A Quick Look at JavaScript's map() vs. forEach()

Learn the differences between Array.prototype.map() and Array. prototype.forEach() in JavaScript.
Published 2023-03-27 3 min read
A Quick Look at JavaScript's map() vs. forEach()

JavaScript beginners tend to overuse forEach or mix between map and forEach inconsistently. At the end of the day, both methods iterate over an array. That’s why it’s important to understand the differences between these methods and figure out when to use each one.



Map is a method that creates a new array by running a function on each element of the original array. The result of this function becomes a new value in the new array. It’s perfect for cases where you want to transform all the elements in the array.

Here’s a simple example - let’s double the numbers in an array.

const numbers = [1, 2, 3];
const doubled = numbers.map(num => num * 2);

The main benefit of using map is that it won’t change the original array, but will return a brand-new one instead. Use map when creating a new array with transformed elements based on the original array. In other words - you care about the new, returned value, so you are mapping the input array to an output array.



forEach is a method that goes through an array and runs a function on each element. It’s ideal when you need some action to take place for each element. 

Here’s a simple example - let’s log each number in the array.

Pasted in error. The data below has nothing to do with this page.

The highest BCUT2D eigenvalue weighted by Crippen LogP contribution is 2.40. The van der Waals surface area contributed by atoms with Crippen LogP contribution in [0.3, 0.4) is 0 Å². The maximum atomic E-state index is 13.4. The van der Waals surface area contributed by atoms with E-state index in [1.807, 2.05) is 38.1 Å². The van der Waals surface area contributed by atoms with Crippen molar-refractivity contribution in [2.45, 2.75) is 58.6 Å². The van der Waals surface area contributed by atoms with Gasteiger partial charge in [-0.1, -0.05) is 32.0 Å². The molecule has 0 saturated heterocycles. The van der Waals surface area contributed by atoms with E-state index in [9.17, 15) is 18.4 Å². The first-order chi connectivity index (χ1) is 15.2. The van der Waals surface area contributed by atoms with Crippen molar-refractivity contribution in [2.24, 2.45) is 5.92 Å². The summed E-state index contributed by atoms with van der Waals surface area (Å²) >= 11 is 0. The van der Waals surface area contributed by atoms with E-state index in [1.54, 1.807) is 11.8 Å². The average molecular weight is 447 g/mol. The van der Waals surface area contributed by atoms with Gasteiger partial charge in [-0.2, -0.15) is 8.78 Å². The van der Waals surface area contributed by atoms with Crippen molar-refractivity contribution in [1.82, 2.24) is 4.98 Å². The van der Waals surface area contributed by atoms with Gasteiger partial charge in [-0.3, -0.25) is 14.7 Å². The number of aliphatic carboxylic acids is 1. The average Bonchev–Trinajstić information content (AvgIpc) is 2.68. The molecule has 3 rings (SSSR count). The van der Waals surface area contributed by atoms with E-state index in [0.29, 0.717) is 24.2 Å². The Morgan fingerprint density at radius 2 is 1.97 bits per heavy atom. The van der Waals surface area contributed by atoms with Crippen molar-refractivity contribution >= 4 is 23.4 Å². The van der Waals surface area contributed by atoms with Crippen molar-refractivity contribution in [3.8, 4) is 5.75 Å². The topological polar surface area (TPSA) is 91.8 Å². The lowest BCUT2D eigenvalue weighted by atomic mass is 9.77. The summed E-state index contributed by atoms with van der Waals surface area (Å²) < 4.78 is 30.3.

const numbers = [1, 2, 3];
numbers.forEach(num => console.log(num));

The main benefit of using forEach is that it’s easy to read and understand, making your code more maintainable. Use forEach when you need to perform an action for each element of the array, but don’t need a new array. In other words - you don’t care about the returned value but need the operation to happen.


Key Differences

Return values: map returns a new array, while forEach returns undefined.

Immutability and side effects: map doesn’t change the original array, while forEach may cause side effects if you modify the array within the loop. That’s why when you see any array modification methods inside a forEach it’s a code smell.


What if we use swap them?

Of course, both functions can be utilized to achieve the same, but we strive to write good and idiomatic code. Let’s use previous examples, but swap the functions used.

Let’s start by doubling the numbers with forEach. Problem is that forEach doesn’t return value, so we need a new array, so the example would look like this:

const numbers = [1, 2, 3];
const doubled = [];
numbers.forEach(num => doubled.push(num * 2));

It results in more lines and uses an additional function, but many beginners write code just like this.

  Now console.log each number with a map.

const numbers = [1, 2, 3];
numbers.map(num => console.log(num));

This would work, just looks bad. The last line returns [undefined, undefined, undefined], and no way we would use this value, so using a map in this context makes it misleading.


So, map and forEach have their unique uses: map for creating new arrays with transformed elements and forEach for performing actions on each element, when we don’t care for the returned value. Choose the right method based on your needs, so your code communicates your intentions well.